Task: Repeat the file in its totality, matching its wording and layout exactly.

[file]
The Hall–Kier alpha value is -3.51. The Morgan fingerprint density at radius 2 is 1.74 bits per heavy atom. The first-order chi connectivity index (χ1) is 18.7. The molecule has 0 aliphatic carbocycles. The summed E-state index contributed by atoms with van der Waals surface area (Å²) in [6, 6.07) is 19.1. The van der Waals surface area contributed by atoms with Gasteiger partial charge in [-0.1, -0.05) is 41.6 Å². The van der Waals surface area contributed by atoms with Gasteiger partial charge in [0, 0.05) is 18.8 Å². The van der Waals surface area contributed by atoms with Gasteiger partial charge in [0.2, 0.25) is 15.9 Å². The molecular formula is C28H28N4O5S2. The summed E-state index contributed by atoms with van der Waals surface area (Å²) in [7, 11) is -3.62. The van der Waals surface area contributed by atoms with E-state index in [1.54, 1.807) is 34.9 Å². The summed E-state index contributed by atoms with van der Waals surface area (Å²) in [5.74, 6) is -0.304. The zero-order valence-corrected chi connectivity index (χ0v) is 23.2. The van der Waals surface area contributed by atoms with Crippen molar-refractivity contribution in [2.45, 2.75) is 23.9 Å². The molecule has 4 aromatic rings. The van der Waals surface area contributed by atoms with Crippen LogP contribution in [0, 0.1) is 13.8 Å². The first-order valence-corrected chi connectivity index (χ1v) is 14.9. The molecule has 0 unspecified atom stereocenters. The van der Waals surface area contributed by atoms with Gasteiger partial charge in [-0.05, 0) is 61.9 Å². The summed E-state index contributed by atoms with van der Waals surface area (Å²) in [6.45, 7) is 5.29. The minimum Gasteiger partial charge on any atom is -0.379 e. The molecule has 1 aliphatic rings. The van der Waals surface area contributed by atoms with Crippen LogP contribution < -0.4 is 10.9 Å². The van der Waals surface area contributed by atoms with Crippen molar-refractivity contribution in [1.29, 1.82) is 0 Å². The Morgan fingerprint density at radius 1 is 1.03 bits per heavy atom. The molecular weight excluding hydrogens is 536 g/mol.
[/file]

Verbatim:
The Hall–Kier alpha value is -3.51. The Morgan fingerprint density at radius 2 is 1.74 bits per heavy atom. The first-order chi connectivity index (χ1) is 18.7. The molecule has 0 aliphatic carbocycles. The summed E-state index contributed by atoms with van der Waals surface area (Å²) in [6, 6.07) is 19.1. The van der Waals surface area contributed by atoms with Gasteiger partial charge in [-0.1, -0.05) is 41.6 Å². The van der Waals surface area contributed by atoms with Gasteiger partial charge in [0, 0.05) is 18.8 Å². The van der Waals surface area contributed by atoms with Gasteiger partial charge in [0.2, 0.25) is 15.9 Å². The molecular formula is C28H28N4O5S2. The summed E-state index contributed by atoms with van der Waals surface area (Å²) in [7, 11) is -3.62. The van der Waals surface area contributed by atoms with E-state index in [1.54, 1.807) is 34.9 Å². The summed E-state index contributed by atoms with van der Waals surface area (Å²) in [5.74, 6) is -0.304. The zero-order valence-corrected chi connectivity index (χ0v) is 23.2. The van der Waals surface area contributed by atoms with Crippen molar-refractivity contribution in [2.45, 2.75) is 23.9 Å². The molecule has 4 aromatic rings. The van der Waals surface area contributed by atoms with Crippen LogP contribution in [0, 0.1) is 13.8 Å². The first-order valence-corrected chi connectivity index (χ1v) is 14.9. The molecule has 0 unspecified atom stereocenters. The van der Waals surface area contributed by atoms with Gasteiger partial charge in [-0.05, 0) is 61.9 Å². The summed E-state index contributed by atoms with van der Waals surface area (Å²) in [6.45, 7) is 5.29. The minimum Gasteiger partial charge on any atom is -0.379 e. The molecule has 1 aliphatic rings. The van der Waals surface area contributed by atoms with Crippen LogP contribution < -0.4 is 10.9 Å². The van der Waals surface area contributed by atoms with Crippen molar-refractivity contribution in [1.29, 1.82) is 0 Å². The Morgan fingerprint density at radius 1 is 1.03 bits per heavy atom. The molecular weight excluding hydrogens is 536 g/mol.